Estimating two-dimensional static stabilities and geomorphic settings of precariously balanced rocks from unconstrained digital photographs
David E. Haddad et al., School of Earth and Space Exploration, Arizona State University, Tempe, Arizona 85287, USA. Posted online 19 Sept. 2012; doi: 10.1130/GES00788.1.
Earthquakes that rupture Earth's topography can cause significant loss of human life and destruction to anthropogenic structures, such as schools, hospitals, and office buildings. Fortunately, these large earthquakes leave telltale marks about their sizes and distributions over geologic time. For example, large earthquakes can displace stream channels, river terraces, fluvial ridges, and even topple fragile geologic features. The purpose of this paper by David Haddad and colleagues is to demonstrate how laser scanning, also known as LiDAR, can be applied in paleoseismic research to measure the magnitude and extent of past large earthquakes. The paper presents three case studies that include millimeter-scale imaging of sedimentary deposits and faults in paleoseismic trenches, measuring decadal-scale erosion rates of fault scarps, and high-resolution imaging of precariously balanced rocks. All case studies show that laser scanning is an effective analytical tool for documenting past earthquakes and has the potential for being an integral component of the paleoseismic toolbox.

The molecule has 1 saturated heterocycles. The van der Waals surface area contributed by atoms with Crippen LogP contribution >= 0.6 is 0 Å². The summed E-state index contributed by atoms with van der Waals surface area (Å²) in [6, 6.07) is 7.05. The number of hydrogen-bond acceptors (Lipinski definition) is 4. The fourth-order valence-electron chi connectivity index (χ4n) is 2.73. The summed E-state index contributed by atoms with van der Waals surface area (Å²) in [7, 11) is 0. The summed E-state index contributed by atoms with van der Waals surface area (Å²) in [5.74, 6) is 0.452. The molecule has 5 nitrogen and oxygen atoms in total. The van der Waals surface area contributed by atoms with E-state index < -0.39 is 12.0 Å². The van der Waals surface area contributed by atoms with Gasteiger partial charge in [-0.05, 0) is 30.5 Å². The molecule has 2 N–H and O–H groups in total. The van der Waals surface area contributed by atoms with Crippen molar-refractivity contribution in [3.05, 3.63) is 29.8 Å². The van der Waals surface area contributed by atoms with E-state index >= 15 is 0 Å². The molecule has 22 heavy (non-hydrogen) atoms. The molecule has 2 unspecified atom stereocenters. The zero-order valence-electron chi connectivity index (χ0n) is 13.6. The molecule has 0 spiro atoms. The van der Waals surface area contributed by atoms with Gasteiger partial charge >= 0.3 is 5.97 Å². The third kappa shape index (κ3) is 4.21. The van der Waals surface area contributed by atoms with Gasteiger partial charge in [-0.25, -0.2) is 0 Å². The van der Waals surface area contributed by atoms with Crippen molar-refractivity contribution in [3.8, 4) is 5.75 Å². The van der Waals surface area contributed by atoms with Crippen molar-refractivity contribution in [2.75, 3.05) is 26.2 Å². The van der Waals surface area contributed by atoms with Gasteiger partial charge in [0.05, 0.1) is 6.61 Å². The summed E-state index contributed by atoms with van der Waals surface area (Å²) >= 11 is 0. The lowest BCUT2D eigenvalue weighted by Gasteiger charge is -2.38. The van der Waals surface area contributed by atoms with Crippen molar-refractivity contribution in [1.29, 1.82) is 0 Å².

Formation of pluton roofs, floors, and walls by crack opening at Split Mountain, Sierra Nevada, California
John M. Bartley et al., Dept. of Geology and Geophysics, University of Utah, Salt Lake City, Utah 84112-0111, USA. Posted online 19 Sept. 2012; doi: GES00722.1.